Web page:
Lebesgue's universal covering problem

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An equilateral triangle of diameter 1 doesn’t fit inside a circle of diameter 1

:: N.B. In other contexts the terms "Universal cover" and "Universal covering" usually refer to a covering space with a universal property.

Lebesgue's universal covering problem is an unsolved problem in geometry that asks for the convex shape of smallest area that can cover any planar set of diameter one. The diameter of a set by definition is the least upper bound of the distances between all pairs of points in the set. A shape covers a set if it contains a congruent subset. In other words the set may be rotated, translated or reflected to fit inside the shape.

Question, Web Fundamentals.svg Unsolved problem in mathematics:
What is the minimum area of a convex shape that can cover every planar set of diameter one?
(more unsolved problems in mathematics)

The problem was posed by Henri Lebesgue in a letter to Gyula Pál in 1914. It was published in a paper by Pál in 1920 along with Pál's analysis.[1] He showed that a cover for all curves of constant width one is also a cover for all sets of diameter one and that a cover can be constructed by taking a regular hexagon with an inscribed circle of diameter one and removing two corners from the hexagon to give a cover of area .

The shape outlined in black is Pál's solution to Lebesgue's universal covering problem. Within it, planar shapes with diameter one have been included: a circle (in blue), a Reuleaux triangle (in red) and a square (in green).

Known bounds[edit]

In 1936 Roland Sprague showed that a part of Pál's cover could be removed near one of the other corners while still retaining its property as a cover.[2] This reduced the upper bound on the area to . In 1992 Hansen showed that two more very small regions of Sprague's solution could be removed bringing the upper bound down to . Hansen's construction was the first to make use of the freedom to use reflections.[3] In 2015 John Baez, Karine Bagdasaryan and Philip Gibbs showed that if the corners removed in Pál's cover are cut off at a different angle then it is possible to reduce the area further giving an upper bound of .[4] In October 2018 Philip Gibbs published a paper on arXiv using high-school geometry and claiming a further reduction to 0.8440935944.[5][6]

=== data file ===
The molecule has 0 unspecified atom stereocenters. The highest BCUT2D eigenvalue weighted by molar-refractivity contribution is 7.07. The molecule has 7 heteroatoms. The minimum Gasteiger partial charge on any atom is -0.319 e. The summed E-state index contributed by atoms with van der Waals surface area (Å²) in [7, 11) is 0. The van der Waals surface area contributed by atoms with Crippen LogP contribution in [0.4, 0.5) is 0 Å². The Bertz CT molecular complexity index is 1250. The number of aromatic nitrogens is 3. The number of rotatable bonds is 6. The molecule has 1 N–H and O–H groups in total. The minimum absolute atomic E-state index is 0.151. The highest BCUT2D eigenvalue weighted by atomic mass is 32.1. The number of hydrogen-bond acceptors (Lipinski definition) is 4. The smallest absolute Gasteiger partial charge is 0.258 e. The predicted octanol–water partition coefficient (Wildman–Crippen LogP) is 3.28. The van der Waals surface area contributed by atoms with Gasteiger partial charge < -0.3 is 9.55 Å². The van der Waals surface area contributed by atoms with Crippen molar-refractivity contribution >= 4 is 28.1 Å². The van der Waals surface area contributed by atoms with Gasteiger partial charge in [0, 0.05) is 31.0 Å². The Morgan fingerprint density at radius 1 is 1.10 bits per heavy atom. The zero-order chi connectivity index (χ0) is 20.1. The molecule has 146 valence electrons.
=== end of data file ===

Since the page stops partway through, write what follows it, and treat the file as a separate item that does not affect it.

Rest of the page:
The best known lower bound for the area was provided by Peter Brass and Mehrbod Sharifi using a combination of three shapes in optimal alignment giving .[7]

See also[edit]

  • Moser's worm problem, what is the minimum area of a shape that can cover every unit-length curve?
  • Moving sofa problem, the problem of finding a maximum-area shape that can be rotated and translated through an L-shaped corridor
  • Kakeya set, a set of minimal area that can accommodate every unit-length line segment (with translations allowed, but not rotations)

References[edit]

  1. ^ Pál, J. (1920). "'Über ein elementares Variationsproblem". Danske Mat.-Fys. Meddelelser III. 2.
  2. ^ Sprague, R. (1936). "Über ein elementares Variationsproblem". Matematiska Tidsskrift Ser. B: 96–99. JSTOR 24530328.
  3. ^ Hansen, H. C. (1992). "Small universal covers for sets of unit diameter". Geometriae Dedicata. 42: 205–213. doi:10.1007/BF00147549. MR 1163713.
  4. ^ Baez, John C.; Bagdasaryan, Karine; Gibbs, Philip (2015). "The Lebesgue universal covering problem". Journal of Computational Geometry. 6: 288–299. doi:10.20382/jocg.v6i1a12. MR 3400942.
  5. ^ Gibbs, Philip (23 October 2018). "An Upper Bound for Lebesgue's Covering Problem". arXiv:1810.10089.
  6. ^ "Amateur Mathematician Finds Smallest Universal Cover". Quanta Magazine.
  7. ^ Brass, Peter; Sharifi, Mehrbod (2005). "A lower bound for Lebesgue's universal cover problem". International Journal of Computational Geometry and Applications. 15 (5): 537–544. doi:10.1142/S0218195905001828. MR 2176049.